Former Life Technologies executive Paul Grossman has joined Telegraph Hill Partners as a venture partner. Grossman previously was head of global strategy and corporate development at Life Tech, and he also held the same position at Invitrogen. Before he joined Invitrogen, Grossman held a variety of leadership roles at Applied Biosystems, including as a research scientist and patent attorney, VP of intellectual property, and VP of strategy and business development.
Becton Dickinson has appointed Amit Bhalla to be VP of global strategy and development. In the role, Bhalla will work with the senior management team to develop BD's overall strategy. Bhalla joins BD from Citi, where he has been director of equity research for life science tools and medical technology since 2006. Before joining Citi, he was VP of equity research for emerging medical technology at Morgan Stanley, and a technical operations R&D associate at Johnson and Johnson.
A pair of studies published in Science is providing a look at the genetic variants influencing the innate immune system's response to bacterial or viral pathogens. Along with variants influencing the expression of neighboring genes, the study helped define sets of more distant variants that orchestrate the broader immune response. The researchers also saw clues that at least some eQTLs mediating immune response early on during a bacterial infection are distinct from those at play later in the infectious process.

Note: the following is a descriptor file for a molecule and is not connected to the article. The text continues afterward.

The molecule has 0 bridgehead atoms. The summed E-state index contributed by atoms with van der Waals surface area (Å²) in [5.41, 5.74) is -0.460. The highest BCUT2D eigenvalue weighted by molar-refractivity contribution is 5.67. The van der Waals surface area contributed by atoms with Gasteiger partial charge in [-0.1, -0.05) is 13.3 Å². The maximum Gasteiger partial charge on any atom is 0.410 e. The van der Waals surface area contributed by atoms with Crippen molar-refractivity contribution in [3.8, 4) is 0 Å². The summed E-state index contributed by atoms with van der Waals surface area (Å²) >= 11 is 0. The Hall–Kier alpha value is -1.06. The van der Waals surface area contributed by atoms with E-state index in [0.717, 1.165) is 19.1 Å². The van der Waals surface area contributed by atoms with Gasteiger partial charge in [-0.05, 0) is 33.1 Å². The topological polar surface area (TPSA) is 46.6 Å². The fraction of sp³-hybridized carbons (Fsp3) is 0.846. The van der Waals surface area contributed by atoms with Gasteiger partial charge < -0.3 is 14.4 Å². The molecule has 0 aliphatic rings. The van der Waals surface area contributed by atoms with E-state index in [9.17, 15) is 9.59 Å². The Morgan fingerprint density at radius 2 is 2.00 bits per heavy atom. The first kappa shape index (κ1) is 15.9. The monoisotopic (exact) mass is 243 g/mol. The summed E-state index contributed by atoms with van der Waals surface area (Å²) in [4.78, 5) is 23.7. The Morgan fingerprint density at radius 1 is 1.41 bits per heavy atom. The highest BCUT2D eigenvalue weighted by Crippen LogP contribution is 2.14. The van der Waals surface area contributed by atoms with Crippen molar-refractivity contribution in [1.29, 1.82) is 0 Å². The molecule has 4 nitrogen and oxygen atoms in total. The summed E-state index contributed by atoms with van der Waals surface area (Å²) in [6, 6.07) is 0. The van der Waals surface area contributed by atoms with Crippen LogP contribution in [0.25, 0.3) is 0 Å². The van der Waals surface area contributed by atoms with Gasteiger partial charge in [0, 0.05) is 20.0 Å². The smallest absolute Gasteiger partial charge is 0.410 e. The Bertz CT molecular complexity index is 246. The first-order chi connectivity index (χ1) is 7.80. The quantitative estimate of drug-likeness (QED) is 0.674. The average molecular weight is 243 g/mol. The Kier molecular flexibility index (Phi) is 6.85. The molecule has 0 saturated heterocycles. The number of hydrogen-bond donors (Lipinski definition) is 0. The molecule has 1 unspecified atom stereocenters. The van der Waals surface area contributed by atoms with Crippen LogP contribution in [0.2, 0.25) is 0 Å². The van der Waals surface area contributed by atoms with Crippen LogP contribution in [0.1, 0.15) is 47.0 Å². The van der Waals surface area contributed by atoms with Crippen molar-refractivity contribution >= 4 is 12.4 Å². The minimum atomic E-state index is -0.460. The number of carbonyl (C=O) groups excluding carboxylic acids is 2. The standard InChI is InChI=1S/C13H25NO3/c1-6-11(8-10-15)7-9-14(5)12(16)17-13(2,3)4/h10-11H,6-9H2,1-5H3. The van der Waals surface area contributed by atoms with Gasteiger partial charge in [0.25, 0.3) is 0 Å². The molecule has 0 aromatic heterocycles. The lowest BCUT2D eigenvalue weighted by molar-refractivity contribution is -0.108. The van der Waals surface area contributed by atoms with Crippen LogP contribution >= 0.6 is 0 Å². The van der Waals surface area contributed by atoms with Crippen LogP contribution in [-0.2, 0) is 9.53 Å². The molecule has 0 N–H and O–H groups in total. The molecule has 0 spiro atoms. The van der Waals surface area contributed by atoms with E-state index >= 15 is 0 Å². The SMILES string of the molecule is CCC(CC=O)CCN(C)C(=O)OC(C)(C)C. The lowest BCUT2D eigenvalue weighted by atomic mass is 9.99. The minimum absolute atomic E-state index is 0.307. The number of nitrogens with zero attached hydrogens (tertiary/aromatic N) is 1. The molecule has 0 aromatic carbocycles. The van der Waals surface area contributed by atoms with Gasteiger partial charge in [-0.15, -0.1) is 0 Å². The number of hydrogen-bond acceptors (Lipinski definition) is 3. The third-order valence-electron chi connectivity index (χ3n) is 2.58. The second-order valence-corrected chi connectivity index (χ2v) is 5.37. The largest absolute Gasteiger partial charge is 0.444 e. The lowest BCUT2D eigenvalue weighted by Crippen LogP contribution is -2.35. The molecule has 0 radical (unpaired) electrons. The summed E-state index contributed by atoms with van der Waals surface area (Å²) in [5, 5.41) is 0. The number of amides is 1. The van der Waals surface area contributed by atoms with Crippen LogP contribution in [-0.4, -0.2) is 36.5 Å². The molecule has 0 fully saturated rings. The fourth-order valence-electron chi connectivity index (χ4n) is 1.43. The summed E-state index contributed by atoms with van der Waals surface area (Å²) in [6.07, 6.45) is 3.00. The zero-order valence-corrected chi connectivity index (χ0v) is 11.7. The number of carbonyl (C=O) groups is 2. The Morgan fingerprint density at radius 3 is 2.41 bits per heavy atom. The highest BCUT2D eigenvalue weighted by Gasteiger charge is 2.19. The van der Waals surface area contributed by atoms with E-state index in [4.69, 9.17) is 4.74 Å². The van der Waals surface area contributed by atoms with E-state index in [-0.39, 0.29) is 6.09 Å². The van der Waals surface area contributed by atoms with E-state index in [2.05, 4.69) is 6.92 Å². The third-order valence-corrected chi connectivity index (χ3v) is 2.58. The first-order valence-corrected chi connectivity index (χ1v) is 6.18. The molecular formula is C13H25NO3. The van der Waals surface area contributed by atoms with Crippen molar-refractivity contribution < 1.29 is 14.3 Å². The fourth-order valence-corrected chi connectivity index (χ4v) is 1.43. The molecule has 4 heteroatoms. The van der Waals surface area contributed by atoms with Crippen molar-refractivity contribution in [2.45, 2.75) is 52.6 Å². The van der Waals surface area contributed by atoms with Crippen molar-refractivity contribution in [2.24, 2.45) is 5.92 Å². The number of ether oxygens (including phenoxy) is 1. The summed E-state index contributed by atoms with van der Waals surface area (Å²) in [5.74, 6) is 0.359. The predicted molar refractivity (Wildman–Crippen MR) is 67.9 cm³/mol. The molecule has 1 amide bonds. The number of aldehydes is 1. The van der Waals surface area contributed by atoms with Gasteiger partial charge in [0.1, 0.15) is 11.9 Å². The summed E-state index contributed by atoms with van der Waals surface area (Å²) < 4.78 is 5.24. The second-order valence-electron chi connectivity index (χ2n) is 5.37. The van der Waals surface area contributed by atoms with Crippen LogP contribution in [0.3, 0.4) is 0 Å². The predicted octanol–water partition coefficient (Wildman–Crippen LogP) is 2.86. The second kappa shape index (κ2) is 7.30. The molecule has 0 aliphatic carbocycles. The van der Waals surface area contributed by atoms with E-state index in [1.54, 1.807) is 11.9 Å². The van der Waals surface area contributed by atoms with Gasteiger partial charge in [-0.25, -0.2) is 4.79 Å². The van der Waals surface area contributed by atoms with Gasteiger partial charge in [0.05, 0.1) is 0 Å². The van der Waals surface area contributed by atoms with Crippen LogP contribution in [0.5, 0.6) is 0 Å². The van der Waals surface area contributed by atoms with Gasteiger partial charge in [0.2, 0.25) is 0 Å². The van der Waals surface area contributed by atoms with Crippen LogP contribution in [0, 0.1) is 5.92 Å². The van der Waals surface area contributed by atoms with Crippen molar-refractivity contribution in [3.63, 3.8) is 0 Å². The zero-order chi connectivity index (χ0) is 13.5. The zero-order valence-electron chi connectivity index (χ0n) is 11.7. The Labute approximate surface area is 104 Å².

A new company called Human Longevity was launched this week by J. Craig Venter that will combine human genome, microbiome, and metabolome data coupled with clinical information to fuel development of new diagnostics, therapeutics, and stem cell treatments for diseases related to aging. Using $70 million in Series A financing, the firm plans to conduct genome, microbiome, and tumor sequencing on patients from the UCSD Moores Cancer Center and use their clinical phenotype and metabolomics data to create a massive database.
The 2015 federal budget proposal from the Obama Administration is seeking a marginal increase in funding for the National Institutes of Health — an increase of nearly one percent — to $30.36 billion from $30.15 billion in FY 2014. Under the proposed budget, the National Human Genome Research Institute would receive a $1 million increase to $498 million, while NCI would receive $8 million more this year, or $4.93 billion in total. United for Medical Research said the budget "falls short of reversing the damage done by a decade of flat funding ... and sequestration."